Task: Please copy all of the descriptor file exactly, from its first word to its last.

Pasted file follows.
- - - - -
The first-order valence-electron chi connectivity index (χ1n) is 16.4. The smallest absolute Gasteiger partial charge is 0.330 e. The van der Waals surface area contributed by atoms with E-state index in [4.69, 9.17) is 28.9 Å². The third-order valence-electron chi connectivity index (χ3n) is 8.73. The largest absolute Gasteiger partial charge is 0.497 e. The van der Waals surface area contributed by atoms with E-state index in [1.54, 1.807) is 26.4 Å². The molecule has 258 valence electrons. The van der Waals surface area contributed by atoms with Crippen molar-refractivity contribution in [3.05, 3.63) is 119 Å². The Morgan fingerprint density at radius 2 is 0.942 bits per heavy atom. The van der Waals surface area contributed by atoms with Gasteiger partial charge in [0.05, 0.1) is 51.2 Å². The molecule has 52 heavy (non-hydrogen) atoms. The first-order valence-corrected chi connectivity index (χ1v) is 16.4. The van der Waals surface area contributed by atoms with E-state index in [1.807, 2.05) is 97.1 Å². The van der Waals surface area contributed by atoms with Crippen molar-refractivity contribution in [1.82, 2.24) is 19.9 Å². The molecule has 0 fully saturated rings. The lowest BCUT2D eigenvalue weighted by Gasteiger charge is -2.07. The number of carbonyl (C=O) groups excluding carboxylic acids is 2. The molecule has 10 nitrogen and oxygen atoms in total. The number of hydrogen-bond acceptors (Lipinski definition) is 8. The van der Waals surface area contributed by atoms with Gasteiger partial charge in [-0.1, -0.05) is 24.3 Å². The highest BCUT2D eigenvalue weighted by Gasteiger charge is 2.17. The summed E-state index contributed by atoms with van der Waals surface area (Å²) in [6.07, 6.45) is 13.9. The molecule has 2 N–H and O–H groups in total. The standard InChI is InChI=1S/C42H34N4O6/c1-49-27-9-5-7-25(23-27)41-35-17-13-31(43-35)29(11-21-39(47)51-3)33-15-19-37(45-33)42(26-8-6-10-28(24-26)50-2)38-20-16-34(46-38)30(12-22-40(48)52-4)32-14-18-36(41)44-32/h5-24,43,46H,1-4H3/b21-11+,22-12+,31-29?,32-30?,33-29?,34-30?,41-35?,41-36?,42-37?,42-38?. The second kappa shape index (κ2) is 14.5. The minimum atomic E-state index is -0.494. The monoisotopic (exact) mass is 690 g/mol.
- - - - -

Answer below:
The first-order valence-electron chi connectivity index (χ1n) is 16.4. The smallest absolute Gasteiger partial charge is 0.330 e. The van der Waals surface area contributed by atoms with E-state index in [4.69, 9.17) is 28.9 Å². The third-order valence-electron chi connectivity index (χ3n) is 8.73. The largest absolute Gasteiger partial charge is 0.497 e. The van der Waals surface area contributed by atoms with E-state index in [1.54, 1.807) is 26.4 Å². The molecule has 258 valence electrons. The van der Waals surface area contributed by atoms with Crippen molar-refractivity contribution in [3.05, 3.63) is 119 Å². The Morgan fingerprint density at radius 2 is 0.942 bits per heavy atom. The van der Waals surface area contributed by atoms with Gasteiger partial charge in [0.05, 0.1) is 51.2 Å². The molecule has 52 heavy (non-hydrogen) atoms. The first-order valence-corrected chi connectivity index (χ1v) is 16.4. The van der Waals surface area contributed by atoms with E-state index in [1.807, 2.05) is 97.1 Å². The van der Waals surface area contributed by atoms with Crippen molar-refractivity contribution in [1.82, 2.24) is 19.9 Å². The molecule has 0 fully saturated rings. The lowest BCUT2D eigenvalue weighted by Gasteiger charge is -2.07. The number of carbonyl (C=O) groups excluding carboxylic acids is 2. The molecule has 10 nitrogen and oxygen atoms in total. The number of hydrogen-bond acceptors (Lipinski definition) is 8. The van der Waals surface area contributed by atoms with Gasteiger partial charge in [-0.1, -0.05) is 24.3 Å². The highest BCUT2D eigenvalue weighted by Gasteiger charge is 2.17. The summed E-state index contributed by atoms with van der Waals surface area (Å²) in [6.07, 6.45) is 13.9. The molecule has 2 N–H and O–H groups in total. The standard InChI is InChI=1S/C42H34N4O6/c1-49-27-9-5-7-25(23-27)41-35-17-13-31(43-35)29(11-21-39(47)51-3)33-15-19-37(45-33)42(26-8-6-10-28(24-26)50-2)38-20-16-34(46-38)30(12-22-40(48)52-4)32-14-18-36(41)44-32/h5-24,43,46H,1-4H3/b21-11+,22-12+,31-29?,32-30?,33-29?,34-30?,41-35?,41-36?,42-37?,42-38?. The second kappa shape index (κ2) is 14.5. The minimum atomic E-state index is -0.494. The monoisotopic (exact) mass is 690 g/mol.